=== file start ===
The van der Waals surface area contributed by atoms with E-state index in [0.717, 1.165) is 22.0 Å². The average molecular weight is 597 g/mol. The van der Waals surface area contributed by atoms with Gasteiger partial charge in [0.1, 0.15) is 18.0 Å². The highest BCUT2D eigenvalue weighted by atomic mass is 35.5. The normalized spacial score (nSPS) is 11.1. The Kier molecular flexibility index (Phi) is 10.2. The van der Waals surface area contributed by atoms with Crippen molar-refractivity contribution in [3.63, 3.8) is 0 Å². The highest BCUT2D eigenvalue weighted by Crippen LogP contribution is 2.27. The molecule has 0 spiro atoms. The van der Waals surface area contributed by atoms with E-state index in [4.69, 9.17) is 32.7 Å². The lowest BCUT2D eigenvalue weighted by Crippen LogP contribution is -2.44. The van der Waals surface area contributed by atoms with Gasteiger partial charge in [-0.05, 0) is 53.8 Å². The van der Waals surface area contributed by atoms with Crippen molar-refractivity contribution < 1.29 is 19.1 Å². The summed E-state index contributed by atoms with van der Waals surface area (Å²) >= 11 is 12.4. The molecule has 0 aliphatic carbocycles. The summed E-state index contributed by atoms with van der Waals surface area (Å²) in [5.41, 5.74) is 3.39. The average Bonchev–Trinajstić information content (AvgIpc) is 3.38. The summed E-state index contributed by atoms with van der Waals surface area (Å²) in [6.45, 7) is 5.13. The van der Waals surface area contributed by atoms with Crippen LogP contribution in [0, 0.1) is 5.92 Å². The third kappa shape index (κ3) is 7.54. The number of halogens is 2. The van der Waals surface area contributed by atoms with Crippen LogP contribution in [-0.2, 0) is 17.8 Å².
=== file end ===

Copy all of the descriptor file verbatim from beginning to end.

The van der Waals surface area contributed by atoms with E-state index in [0.717, 1.165) is 22.0 Å². The average molecular weight is 597 g/mol. The van der Waals surface area contributed by atoms with Gasteiger partial charge in [0.1, 0.15) is 18.0 Å². The highest BCUT2D eigenvalue weighted by atomic mass is 35.5. The normalized spacial score (nSPS) is 11.1. The Kier molecular flexibility index (Phi) is 10.2. The van der Waals surface area contributed by atoms with Crippen molar-refractivity contribution in [3.63, 3.8) is 0 Å². The highest BCUT2D eigenvalue weighted by Crippen LogP contribution is 2.27. The molecule has 0 spiro atoms. The van der Waals surface area contributed by atoms with E-state index in [4.69, 9.17) is 32.7 Å². The lowest BCUT2D eigenvalue weighted by Crippen LogP contribution is -2.44. The van der Waals surface area contributed by atoms with Gasteiger partial charge in [-0.05, 0) is 53.8 Å². The van der Waals surface area contributed by atoms with Crippen molar-refractivity contribution < 1.29 is 19.1 Å². The summed E-state index contributed by atoms with van der Waals surface area (Å²) >= 11 is 12.4. The molecule has 0 aliphatic carbocycles. The summed E-state index contributed by atoms with van der Waals surface area (Å²) in [5.41, 5.74) is 3.39. The average Bonchev–Trinajstić information content (AvgIpc) is 3.38. The summed E-state index contributed by atoms with van der Waals surface area (Å²) in [6.45, 7) is 5.13. The van der Waals surface area contributed by atoms with Crippen LogP contribution in [0, 0.1) is 5.92 Å². The third kappa shape index (κ3) is 7.54. The number of halogens is 2. The van der Waals surface area contributed by atoms with Crippen LogP contribution in [-0.2, 0) is 17.8 Å².